Catskill Mountains: Peak-bagging inside the Blue Line
A summary of 10 years hiking in New York state’s Catskills with the 3500 Club
By Sonja Stark
History is best understood by walking the ground where it happened, says filmmaker Ken Burns. No better place does that wisdom apply than in the Catskill Mountains of upstate New York.
Rutty carriage roads, serpentine stone walls, rotting hemlock: these are the early traces of an industrial age that burdened miles of unprotected forests. Today, they’re cairns for hikers mapping their way through the 35 highest peaks. I was one of those hikers.
My favorite trails culminated with scenic vistas from restored fire towers like Balsam Lake and Hunter. I also enjoyed bruising bushwhacks past airplane crashes on Friday, Doubletop, and Kaaterskill mountains. With so much to see beforehand, rarely did I race to the top. With 700,000 acres of mountains, forests, rivers, and farmland scattered over five counties, exploration of this magnitude took time.
“America’s First Wilderness” deserved plenty of photography too. Typically, I kept to the back of the conga line when I hiked with scheduled groups. It wasn’t that I couldn’t keep up, often I’d get lost in contemplation. It’s easy to reflect on how a culture of the industry, conservation, and tourism shaped the area.
The Crowning Achievement
I finished all 39 climbs (4 repeated in the winter) atop Fir Mountain during a late December blizzard with Rick, my post-hole pacesetter. Post-holing is slang for hiking in deep snow without snowshoes or skis, leaving large holes behind you. (Clarification: We only post-holed off-trail! Doing so on an actual trail will get you shamed off the mountain.)
As a result, Rick burned through twice as many calories and fought off a layer of snow sticking to his glasses.
While the winds howled, bright pink ribbons (not of our doing) helped guide us to the canister. Otherwise, pink ribbons are an absolute ‘no-no’ says Membership Chair, David White.
Bushwhacking demands, first and foremost, excellent compass skills. It’s also important to streamline your pack, stay a pole length distance between you and your partner, wear glasses to avoid scratches, and on rare occasions turn and push yourself backward to make your way through a thick bunch of branches.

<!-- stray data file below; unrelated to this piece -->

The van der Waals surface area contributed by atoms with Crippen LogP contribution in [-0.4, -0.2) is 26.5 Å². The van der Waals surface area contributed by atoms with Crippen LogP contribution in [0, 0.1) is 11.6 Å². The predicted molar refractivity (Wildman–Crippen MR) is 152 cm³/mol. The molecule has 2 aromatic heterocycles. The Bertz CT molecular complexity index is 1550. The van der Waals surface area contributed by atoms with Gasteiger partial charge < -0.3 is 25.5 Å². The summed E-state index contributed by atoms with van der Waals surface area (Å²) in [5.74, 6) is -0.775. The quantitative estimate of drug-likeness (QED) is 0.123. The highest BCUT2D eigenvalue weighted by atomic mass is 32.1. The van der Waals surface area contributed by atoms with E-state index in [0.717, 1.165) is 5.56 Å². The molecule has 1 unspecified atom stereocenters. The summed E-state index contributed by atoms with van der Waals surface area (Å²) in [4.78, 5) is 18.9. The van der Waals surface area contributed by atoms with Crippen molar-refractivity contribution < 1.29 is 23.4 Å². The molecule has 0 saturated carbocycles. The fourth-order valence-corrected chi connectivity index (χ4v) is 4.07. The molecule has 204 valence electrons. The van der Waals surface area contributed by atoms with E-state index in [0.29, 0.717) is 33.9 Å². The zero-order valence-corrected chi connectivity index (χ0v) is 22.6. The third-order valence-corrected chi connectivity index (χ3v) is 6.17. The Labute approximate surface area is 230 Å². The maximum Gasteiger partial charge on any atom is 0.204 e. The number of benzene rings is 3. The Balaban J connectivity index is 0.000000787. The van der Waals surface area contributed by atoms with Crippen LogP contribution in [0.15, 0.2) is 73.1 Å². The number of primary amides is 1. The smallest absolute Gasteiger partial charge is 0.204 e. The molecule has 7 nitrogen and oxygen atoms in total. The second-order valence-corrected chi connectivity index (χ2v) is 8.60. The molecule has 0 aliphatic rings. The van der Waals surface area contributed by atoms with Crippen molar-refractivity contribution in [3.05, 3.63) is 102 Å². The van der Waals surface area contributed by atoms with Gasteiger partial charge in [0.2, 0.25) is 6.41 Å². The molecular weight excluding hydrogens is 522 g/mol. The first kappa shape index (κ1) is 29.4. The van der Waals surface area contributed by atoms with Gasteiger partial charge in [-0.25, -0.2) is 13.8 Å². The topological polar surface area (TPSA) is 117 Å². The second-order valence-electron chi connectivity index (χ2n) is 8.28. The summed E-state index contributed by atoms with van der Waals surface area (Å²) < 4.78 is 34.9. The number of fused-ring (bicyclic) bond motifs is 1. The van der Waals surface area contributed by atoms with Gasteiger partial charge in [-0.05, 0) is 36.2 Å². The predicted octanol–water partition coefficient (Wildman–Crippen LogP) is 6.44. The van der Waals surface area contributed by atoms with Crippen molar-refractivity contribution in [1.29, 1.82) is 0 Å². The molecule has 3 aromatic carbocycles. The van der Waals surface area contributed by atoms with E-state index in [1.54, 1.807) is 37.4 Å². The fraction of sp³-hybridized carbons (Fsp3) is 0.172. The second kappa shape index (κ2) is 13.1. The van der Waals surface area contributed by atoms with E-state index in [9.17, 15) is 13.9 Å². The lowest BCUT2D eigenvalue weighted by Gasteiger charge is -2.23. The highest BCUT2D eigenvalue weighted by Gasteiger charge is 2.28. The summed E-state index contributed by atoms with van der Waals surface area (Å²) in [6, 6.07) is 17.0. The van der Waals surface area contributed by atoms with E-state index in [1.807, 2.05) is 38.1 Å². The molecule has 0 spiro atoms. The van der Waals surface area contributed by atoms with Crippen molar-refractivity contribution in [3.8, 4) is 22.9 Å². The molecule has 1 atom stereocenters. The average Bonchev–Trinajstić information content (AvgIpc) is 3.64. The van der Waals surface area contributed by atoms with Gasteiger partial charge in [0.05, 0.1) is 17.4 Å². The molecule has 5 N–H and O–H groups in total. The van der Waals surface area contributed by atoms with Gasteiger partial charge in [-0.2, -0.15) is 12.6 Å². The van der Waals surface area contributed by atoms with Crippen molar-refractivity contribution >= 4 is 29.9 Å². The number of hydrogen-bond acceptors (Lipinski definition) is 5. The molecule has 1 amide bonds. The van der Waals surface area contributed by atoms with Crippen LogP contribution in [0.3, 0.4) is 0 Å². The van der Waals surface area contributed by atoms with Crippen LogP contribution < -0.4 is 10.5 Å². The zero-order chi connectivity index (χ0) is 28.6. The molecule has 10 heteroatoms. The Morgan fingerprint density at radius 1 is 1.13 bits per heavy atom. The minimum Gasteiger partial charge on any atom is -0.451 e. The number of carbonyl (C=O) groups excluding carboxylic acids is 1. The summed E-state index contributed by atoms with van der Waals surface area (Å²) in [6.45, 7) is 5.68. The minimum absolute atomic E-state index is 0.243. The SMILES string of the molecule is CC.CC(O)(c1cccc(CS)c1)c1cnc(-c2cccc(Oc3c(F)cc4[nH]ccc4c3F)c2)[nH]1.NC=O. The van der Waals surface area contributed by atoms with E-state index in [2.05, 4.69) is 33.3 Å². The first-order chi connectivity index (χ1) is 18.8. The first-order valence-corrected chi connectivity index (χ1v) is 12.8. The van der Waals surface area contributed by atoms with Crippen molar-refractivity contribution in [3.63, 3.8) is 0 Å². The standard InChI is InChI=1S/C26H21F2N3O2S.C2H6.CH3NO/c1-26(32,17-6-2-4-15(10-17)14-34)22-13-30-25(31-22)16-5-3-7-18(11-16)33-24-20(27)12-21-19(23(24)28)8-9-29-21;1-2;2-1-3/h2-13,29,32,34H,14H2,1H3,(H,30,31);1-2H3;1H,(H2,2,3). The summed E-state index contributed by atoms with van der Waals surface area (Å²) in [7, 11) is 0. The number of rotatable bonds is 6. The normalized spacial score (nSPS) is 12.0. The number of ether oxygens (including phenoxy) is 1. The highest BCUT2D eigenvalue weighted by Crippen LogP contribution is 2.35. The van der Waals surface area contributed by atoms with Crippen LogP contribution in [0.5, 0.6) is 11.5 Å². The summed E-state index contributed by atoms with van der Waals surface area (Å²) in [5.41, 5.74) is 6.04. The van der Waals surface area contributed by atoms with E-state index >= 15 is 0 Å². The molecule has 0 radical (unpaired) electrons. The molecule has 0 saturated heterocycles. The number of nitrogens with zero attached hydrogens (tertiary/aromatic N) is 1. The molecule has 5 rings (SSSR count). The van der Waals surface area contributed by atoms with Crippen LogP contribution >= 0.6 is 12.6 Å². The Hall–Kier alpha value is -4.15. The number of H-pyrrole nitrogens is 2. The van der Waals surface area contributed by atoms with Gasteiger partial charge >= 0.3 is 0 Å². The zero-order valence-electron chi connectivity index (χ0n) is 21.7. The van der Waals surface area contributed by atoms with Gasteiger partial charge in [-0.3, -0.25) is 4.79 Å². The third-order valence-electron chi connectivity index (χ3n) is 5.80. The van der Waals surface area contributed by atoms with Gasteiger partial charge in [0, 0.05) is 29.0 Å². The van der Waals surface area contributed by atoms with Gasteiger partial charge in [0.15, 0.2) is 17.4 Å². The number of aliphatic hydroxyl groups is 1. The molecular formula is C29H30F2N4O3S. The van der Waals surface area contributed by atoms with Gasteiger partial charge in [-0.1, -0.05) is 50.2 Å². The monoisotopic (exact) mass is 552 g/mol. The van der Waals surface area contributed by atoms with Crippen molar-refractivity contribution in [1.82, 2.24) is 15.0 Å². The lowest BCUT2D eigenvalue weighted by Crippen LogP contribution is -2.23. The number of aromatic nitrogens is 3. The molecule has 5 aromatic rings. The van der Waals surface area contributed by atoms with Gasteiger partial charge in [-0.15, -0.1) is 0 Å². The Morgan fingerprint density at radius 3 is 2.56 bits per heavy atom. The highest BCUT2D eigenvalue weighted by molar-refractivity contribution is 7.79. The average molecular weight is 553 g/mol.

An ominous crack from a dying Sugar Maple sent me scurrying to stay close. What a tragedy it would be to be the victim of a falling deciduous.
The goal took 10 arduous years and looking back at my blog entries, it’s neat to see how much I learned. Not all of it was fun and games though.
I got lost on Kaaterskill, torn to shreds by stinging nettles on Halcott and suffered frostbite on Hunter. I was scared silly by bear tracks on WestKill and beat up by branches on Rocky.
But opposing energies always prevail in a hiker’s universe. On the plus side, I sipped tea with strangers on Slide and watched rare cottontails give chase on Balsam Lake. I enjoyed a bumper crop of blueberries on Blackhead and made my boyfriend a believer in Balsam.
Steep trails turned into gentle switchbacks. Sunbaked logging roads morphed into cool and hospitable herd paths.
The pretty and gritty provided greater insight and perspective on my place in this pristine environment.
In the Beginning
It all started in 2007. That was the year I began efforts to keep up with hiking savant, Nola. Admittedly, I’m not the hiking junkie that my friend is, nor ever will be. She made it look so easy, pulling her tiny self up a big rock by tree roots effortlessly.
On one rainy Sunday in early June, with black flies circling and cold rain pelting, I followed Nola up Wittenberg and Cornell. A medical condition in my kneecaps screamed for mercy but I masked the pain enjoying spectacular views of the Ashokan Reservoir.